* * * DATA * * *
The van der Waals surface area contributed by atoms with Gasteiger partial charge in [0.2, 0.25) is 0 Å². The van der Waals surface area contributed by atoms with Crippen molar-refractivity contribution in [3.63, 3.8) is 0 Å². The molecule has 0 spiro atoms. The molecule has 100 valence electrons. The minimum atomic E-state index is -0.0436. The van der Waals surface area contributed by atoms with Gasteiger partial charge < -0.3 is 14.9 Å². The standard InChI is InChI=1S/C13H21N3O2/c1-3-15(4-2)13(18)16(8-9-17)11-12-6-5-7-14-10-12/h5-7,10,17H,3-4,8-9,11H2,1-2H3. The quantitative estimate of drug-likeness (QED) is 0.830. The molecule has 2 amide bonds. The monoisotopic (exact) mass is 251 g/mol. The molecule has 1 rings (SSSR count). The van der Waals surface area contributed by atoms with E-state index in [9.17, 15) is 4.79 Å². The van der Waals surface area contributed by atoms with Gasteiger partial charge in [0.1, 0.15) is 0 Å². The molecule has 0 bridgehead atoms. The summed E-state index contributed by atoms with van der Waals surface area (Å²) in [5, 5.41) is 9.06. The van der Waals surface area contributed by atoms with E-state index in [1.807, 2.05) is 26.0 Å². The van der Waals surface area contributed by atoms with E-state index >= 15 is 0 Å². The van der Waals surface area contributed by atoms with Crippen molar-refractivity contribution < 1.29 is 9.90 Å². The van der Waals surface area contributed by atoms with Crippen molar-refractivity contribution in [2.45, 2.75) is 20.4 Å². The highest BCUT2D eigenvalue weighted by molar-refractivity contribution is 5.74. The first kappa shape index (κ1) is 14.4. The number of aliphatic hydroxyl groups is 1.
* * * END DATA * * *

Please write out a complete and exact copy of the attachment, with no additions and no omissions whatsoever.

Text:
The van der Waals surface area contributed by atoms with Gasteiger partial charge in [0.2, 0.25) is 0 Å². The van der Waals surface area contributed by atoms with Crippen molar-refractivity contribution in [3.63, 3.8) is 0 Å². The molecule has 0 spiro atoms. The molecule has 100 valence electrons. The minimum atomic E-state index is -0.0436. The van der Waals surface area contributed by atoms with Gasteiger partial charge < -0.3 is 14.9 Å². The standard InChI is InChI=1S/C13H21N3O2/c1-3-15(4-2)13(18)16(8-9-17)11-12-6-5-7-14-10-12/h5-7,10,17H,3-4,8-9,11H2,1-2H3. The quantitative estimate of drug-likeness (QED) is 0.830. The molecule has 2 amide bonds. The monoisotopic (exact) mass is 251 g/mol. The molecule has 1 rings (SSSR count). The van der Waals surface area contributed by atoms with E-state index in [9.17, 15) is 4.79 Å². The van der Waals surface area contributed by atoms with Gasteiger partial charge in [0.1, 0.15) is 0 Å². The molecule has 0 bridgehead atoms. The summed E-state index contributed by atoms with van der Waals surface area (Å²) in [5, 5.41) is 9.06. The van der Waals surface area contributed by atoms with E-state index in [1.807, 2.05) is 26.0 Å². The van der Waals surface area contributed by atoms with E-state index >= 15 is 0 Å². The van der Waals surface area contributed by atoms with Crippen molar-refractivity contribution < 1.29 is 9.90 Å². The van der Waals surface area contributed by atoms with Crippen molar-refractivity contribution in [2.45, 2.75) is 20.4 Å². The highest BCUT2D eigenvalue weighted by molar-refractivity contribution is 5.74. The first kappa shape index (κ1) is 14.4. The number of aliphatic hydroxyl groups is 1.